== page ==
Conditioning for Strength Athletes – 5 Methods of Implementing Cardio
“Cardio kills gains.” “Anything above 5 is cardio”. We’ve all said or heard those types of phrases before. In blatant fear of performing any exercise that doesn’t involve a barbell and some heavy weight, powerlifters and other strength athletes may fall into the trap of becoming unfit and get out of breath when walking up and down stairs. Now many people fail to realise that whilst they may accept those downsides because, “I don’t give a shit about running on a treadmill”, it’s important to maintain at least some form of cardiovascular health and fitness. Let’s change the word cardio, to conditioning and get started!
AEROBIC FITNESS FOR STRENGTH PERFORMANCE
I understand. If you’re a powerlifter or Olympic lifter, you only have to perform one rep maximal efforts. So why does cardiovascular fitness matter? Well indirectly, it has a role to play. Many of the benefits that cardio brings can indirectly help to improve your strength; with research linking aerobic fitness with one’s ability to recover from high intensity bouts of exercise due to increased blood flow enhancing the removal of lactic acid (3, 8, 12). This means, the fitter you are the faster you can recover between sets; therefore you can complete a greater volume in a given training session.
I understand, the concept of running a treadmill may be mind numbing. I’m not saying you should, far from it, as steady state cardio has the potential to negatively influence your strength and muscle growth. However, there are simple methods listed below that may give you some insight into how to include conditioning into your training.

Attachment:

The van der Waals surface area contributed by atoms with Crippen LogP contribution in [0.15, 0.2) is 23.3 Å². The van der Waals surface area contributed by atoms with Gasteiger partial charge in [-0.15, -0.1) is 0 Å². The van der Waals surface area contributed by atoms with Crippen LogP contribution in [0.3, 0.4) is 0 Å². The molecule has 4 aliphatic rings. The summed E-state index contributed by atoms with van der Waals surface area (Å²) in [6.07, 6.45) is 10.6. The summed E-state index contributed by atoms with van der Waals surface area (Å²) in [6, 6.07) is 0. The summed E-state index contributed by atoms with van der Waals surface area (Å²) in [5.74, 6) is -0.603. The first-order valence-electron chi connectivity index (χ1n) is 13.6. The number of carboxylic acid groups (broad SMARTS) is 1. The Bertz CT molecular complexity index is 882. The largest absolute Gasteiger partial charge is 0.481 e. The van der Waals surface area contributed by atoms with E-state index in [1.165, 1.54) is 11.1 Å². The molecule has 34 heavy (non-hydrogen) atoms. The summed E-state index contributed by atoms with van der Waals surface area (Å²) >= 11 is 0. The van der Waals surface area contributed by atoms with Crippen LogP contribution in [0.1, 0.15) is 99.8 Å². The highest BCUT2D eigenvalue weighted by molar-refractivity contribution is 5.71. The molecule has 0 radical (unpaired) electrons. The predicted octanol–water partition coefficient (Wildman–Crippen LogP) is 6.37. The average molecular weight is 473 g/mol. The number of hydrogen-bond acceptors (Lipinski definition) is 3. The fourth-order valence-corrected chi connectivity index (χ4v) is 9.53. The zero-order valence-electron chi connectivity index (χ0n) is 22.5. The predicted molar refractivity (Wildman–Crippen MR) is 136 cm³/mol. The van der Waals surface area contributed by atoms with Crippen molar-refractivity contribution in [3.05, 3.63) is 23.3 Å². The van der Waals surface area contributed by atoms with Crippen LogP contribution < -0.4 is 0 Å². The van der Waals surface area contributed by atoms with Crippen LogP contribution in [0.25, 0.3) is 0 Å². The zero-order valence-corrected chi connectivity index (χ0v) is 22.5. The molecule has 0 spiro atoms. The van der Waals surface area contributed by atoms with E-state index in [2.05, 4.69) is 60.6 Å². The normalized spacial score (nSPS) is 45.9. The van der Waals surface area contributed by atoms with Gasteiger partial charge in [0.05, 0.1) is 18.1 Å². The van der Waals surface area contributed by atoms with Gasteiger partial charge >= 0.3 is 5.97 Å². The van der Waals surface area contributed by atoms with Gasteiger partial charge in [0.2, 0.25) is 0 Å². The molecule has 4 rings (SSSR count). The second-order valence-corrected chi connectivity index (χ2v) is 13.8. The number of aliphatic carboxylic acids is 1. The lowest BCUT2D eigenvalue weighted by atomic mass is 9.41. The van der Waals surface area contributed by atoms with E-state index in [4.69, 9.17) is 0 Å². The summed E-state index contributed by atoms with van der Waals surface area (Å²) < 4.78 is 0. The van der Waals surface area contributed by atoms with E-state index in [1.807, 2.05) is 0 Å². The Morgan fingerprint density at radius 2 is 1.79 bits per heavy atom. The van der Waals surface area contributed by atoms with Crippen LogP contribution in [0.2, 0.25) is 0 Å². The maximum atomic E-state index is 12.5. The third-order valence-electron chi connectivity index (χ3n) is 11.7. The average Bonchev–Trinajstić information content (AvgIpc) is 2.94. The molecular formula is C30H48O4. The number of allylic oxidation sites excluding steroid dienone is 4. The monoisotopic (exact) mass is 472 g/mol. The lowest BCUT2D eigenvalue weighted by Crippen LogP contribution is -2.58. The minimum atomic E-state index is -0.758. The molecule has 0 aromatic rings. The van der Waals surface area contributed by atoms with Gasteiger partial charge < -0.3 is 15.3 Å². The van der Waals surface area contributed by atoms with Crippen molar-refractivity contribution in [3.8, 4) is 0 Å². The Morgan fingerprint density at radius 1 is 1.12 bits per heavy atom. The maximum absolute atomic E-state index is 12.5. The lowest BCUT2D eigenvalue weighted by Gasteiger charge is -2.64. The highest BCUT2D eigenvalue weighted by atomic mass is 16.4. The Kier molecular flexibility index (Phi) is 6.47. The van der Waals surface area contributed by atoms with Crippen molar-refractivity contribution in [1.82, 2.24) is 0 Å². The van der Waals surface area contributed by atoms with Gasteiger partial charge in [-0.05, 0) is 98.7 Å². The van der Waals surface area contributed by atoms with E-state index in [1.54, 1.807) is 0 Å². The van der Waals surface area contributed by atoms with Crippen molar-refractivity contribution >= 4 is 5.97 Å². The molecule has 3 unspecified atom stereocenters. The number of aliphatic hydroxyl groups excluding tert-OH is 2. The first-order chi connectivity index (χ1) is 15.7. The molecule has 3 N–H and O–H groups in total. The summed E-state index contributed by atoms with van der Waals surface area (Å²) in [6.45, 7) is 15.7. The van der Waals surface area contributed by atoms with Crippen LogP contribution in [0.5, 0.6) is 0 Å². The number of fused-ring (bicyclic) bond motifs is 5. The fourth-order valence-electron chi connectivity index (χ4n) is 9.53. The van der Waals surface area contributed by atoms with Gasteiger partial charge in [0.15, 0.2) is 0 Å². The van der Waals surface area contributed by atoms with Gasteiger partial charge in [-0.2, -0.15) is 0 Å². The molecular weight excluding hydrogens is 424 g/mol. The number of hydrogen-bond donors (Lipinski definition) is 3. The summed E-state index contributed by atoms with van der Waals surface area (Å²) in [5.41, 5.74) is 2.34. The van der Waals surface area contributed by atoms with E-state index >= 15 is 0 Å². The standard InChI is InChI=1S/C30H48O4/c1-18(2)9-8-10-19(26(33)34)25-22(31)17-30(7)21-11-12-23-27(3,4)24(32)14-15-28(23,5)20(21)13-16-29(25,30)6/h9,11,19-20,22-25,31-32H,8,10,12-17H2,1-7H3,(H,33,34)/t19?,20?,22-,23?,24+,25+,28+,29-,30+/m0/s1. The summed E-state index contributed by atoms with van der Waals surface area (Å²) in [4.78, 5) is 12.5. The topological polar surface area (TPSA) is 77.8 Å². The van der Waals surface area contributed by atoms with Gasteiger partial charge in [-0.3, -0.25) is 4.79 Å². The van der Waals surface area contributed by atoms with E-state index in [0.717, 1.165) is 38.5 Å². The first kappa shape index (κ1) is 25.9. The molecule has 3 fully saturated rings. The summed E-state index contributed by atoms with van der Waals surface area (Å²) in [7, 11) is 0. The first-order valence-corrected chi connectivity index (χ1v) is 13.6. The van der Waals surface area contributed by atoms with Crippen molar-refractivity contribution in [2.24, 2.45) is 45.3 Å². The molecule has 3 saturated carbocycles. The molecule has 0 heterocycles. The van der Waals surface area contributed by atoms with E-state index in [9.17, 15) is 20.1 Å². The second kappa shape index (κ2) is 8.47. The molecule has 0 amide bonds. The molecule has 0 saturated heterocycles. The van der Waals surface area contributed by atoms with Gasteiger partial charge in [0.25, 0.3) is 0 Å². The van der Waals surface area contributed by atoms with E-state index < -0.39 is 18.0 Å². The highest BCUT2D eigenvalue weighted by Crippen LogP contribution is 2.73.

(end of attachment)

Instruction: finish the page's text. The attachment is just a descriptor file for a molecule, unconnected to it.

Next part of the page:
OTHER COMPONENTS OF FITNESS
It’s important to note that the components of fitness and performance that are overlooked far too often (e.g. flexibility, aerobic fitness), still have their place. All forms of sporting performance from ballet dancing right the way through to powerlifting involve the same principles. Whilst the emphasis will shift significantly in favour of specific components (e.g. maximal strength for powerlifting), to remain healthy, at least some attention should be cast onto the others.
Provided the intensity is high enough, the following conditioning methods may be performed alongside maximal strength training and yield improvements in both fitness components (14).
METHODS OF CONDITIONING:
1) TIMED RESTS:
Particularly within sub-maximal work, timing your rests can make the training session feel a lot harder than usual. Now be wary, I wouldn’t do this within your competition movements, but rather do it with variations or bodybuilding movements. Ensuring that you perform a set on the minute/every 2 minutes is highly effective and used by many powerlifters/CrossFit athletes. I can virtually promise this will cause to get out of breath a little more than usual.
2) BARBELL COMPLEXES/COMBINATION LIFTS:
The holy grail of conditioning for strength athletes. Pick 2-4 barbell exercises that are normally classed as ‘assistance work’, pick a number of reps to perform at each and perform them in quick succession. Combination lifts are known to provide several benefits including:
- Improved neuro-muscular co-ordination.
- Increase work load and intensity.
- Increase cardiovascular benefits of free-weight training